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  • $\begingroup$ The aggressive tone in your answer is unnecessary. Instead of trying to understand pedagogical texts written by serious people, you have decided that their arguments are "completely unconvincing" but that your own formulas must be correct. Good luck with that... $\endgroup$ – Hans Moleman Jun 18 at 17:58
  • $\begingroup$ @Hans All I meant is that I was not convinced with that. That's shame on me. English is not my native language. Sorry if it sounded aggressively. I didn't mean any. $\endgroup$ – vanger Jun 18 at 18:06
  • $\begingroup$ Your first problem is that you are conflating a bunch different conventions together. You should understand that different sources define things in different ways, and you should not mix equations. Furthermore, I advise you to not use "$\phi(x)\mapsto ...$" to describe symmetry transformations. This is not an equation, so it is very easy to confuse yourself, there are many questions on this site caused by precisely this. You should always write $A=B$ and understand precisely what is in the left hand side and what is in the right... $\endgroup$ – Peter Kravchuk Jun 20 at 23:16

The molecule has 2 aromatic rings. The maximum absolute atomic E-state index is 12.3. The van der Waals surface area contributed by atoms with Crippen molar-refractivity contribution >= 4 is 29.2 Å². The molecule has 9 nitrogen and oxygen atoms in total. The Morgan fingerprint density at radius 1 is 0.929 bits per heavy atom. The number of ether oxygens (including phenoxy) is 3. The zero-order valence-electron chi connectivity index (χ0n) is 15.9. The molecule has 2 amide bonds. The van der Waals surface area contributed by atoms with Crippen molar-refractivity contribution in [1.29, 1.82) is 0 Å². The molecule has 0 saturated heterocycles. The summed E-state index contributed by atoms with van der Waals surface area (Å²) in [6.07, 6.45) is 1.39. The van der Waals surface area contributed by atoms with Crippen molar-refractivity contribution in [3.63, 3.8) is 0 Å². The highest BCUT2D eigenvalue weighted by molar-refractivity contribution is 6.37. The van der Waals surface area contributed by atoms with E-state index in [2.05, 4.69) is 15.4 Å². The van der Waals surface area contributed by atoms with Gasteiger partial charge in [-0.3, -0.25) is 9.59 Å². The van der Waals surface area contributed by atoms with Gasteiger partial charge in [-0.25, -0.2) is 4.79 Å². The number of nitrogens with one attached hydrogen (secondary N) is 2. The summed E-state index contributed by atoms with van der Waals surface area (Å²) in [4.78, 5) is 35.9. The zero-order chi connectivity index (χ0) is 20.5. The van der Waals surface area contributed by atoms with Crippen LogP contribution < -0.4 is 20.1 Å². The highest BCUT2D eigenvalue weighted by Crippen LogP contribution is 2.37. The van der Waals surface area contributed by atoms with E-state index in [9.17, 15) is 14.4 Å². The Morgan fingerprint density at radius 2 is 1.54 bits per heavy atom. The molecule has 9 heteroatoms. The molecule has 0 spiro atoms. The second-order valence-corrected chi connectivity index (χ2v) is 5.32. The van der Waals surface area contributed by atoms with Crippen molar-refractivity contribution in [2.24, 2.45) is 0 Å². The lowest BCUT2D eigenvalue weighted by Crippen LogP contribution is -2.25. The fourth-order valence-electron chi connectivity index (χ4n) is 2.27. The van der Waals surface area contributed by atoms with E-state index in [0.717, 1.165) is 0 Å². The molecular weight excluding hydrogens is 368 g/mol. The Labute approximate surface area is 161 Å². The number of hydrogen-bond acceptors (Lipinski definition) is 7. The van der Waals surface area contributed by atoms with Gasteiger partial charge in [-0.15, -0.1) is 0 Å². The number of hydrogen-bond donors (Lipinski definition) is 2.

• $\begingroup$ ... For example, what is $\mathcal{D}\phi(x)$? What is $\mathcal{D}$? What, mathematically, does it mean to write it to the left of $\phi(x)$? Why do you care what this is equal to? Why you write in some places $\mathcal{D}\phi(x)$ and $[D,\phi(x)]$ in others? Is $D=-i\mathcal{D}$ an operator on Hilbert space? Why then you write $\mathcal{D}=x_\mu \partial^\mu$? $\endgroup$ – Peter Kravchuk Jun 20 at 23:19
  • $\begingroup$ I suggest to read carefully Simmons-Duffin lectures, because he is careful in defining these things. If you are then confused by his derivation of finite transformation, you can ask a question about that. $\endgroup$ – Peter Kravchuk Jun 20 at 23:21